Spotlight: YA/YA, Inc.

**This is the first in a series of spotlights that I will be doing on each of the organizations that I have visited.  Stay tuned for a new spotlight each day this week!**

One of the "YA/YAs," exhibiting the corset-like tree costume he is creating for a production of Peter and the Wolf

Program format: Art studio, workshops, gallery, mentorship and employment for youth

Art form(s): Visual arts (painting, sculpture, jewelry, costume, etc)

Location: New Orleans, LA

Community served: Youth of New Orleans

Website: http://www.yayainc.com

Mission: To empower creative young people to become successful adults. We do this by providing educational experiences in the arts and entrepreneurship to New Orleans-area youth, and by fostering and supporting their ambitions.

YA/YA (Young Aspirations/Young Artists) is a youth-focused organization that provides a productive, positive space for and encourages the development of youth through visual art.  Their model is primarily focused on providing opportunities for participants to hone their artistic skills (through workshops and open studio time) and professional development workshops teaching the youth how to market themselves as artists, among other things.

One of the unique facets of the program is the way in which they have created an intentional community among their artists, both current and alumni.  Almost all of the staff at YA/YA were once student artists themselves, giving them a unique ability to connect with and mentor the youth who come through the program now.  YA/YA operates on a guild system, enabling students to advance to higher levels of responsibility and reward as they put time and energy into the program, and as they develop their talents. Whenever a piece of work sells, the student who created it receives a percentage of the profits – a percentage that increases as the student advances in level from apprentice, to guild member, to senior guild, to resident.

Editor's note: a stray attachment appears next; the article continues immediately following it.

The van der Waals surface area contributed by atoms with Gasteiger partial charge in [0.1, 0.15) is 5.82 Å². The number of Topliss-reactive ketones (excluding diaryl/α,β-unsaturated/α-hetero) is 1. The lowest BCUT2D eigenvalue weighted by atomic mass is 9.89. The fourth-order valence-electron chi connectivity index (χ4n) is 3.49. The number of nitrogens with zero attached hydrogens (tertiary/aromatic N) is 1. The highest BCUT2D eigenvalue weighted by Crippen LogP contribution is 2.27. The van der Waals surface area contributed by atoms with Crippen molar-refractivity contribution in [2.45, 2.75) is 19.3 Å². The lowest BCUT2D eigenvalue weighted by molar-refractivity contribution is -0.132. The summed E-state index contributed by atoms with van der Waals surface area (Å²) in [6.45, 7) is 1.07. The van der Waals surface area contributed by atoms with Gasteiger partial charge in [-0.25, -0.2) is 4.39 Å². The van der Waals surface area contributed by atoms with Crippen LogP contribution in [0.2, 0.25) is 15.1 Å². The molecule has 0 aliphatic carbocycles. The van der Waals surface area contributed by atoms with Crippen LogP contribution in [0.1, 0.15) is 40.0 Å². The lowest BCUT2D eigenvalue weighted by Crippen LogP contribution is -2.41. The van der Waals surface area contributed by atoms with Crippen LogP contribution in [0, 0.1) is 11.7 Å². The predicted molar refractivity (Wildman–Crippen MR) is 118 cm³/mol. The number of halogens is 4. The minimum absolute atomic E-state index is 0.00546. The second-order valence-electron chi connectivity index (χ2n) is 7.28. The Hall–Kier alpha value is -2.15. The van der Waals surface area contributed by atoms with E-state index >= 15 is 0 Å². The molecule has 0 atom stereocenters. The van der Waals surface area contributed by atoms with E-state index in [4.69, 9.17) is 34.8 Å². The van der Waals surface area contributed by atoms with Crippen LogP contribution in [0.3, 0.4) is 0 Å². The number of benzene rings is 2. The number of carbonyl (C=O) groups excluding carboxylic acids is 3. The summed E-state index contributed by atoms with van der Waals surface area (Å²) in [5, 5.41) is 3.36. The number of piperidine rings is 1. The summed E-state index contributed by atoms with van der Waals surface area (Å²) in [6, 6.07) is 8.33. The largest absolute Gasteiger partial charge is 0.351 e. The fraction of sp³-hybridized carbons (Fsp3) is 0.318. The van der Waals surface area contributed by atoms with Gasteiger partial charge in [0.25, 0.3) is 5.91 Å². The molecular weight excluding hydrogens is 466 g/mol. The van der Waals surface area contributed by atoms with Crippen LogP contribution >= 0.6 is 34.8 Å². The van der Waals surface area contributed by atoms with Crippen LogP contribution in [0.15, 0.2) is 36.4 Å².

In addition to the YA/YA studio, some of the staff and guild members offer programming at a number of schools around New Orleans.  They bring art classes to children and youth who often won’t receive any form of art classes otherwise.

While in New Orleans, I spent some time around the YA/YA studio and spoke with some of the staff members as well as some of the students.  While YA/YA does have an artist’s handbook which (among other things) articulates some of the rules and expectations of the artists, it was evident that the atmosphere in the space is very self-enforcing.  The youth who come there attend because they really want to be there, because they see the value in it for themselves (both as a developing artist but also in opportunities to get paid and to travel), and because they feel comfortable in the environment.  People are respectful of one another, and they remind new-comers of what types of behavior is not cool in that space.  This atmosphere is in no small part created and reinforced by the staff, who are laid-back yet strong role models for the youth.

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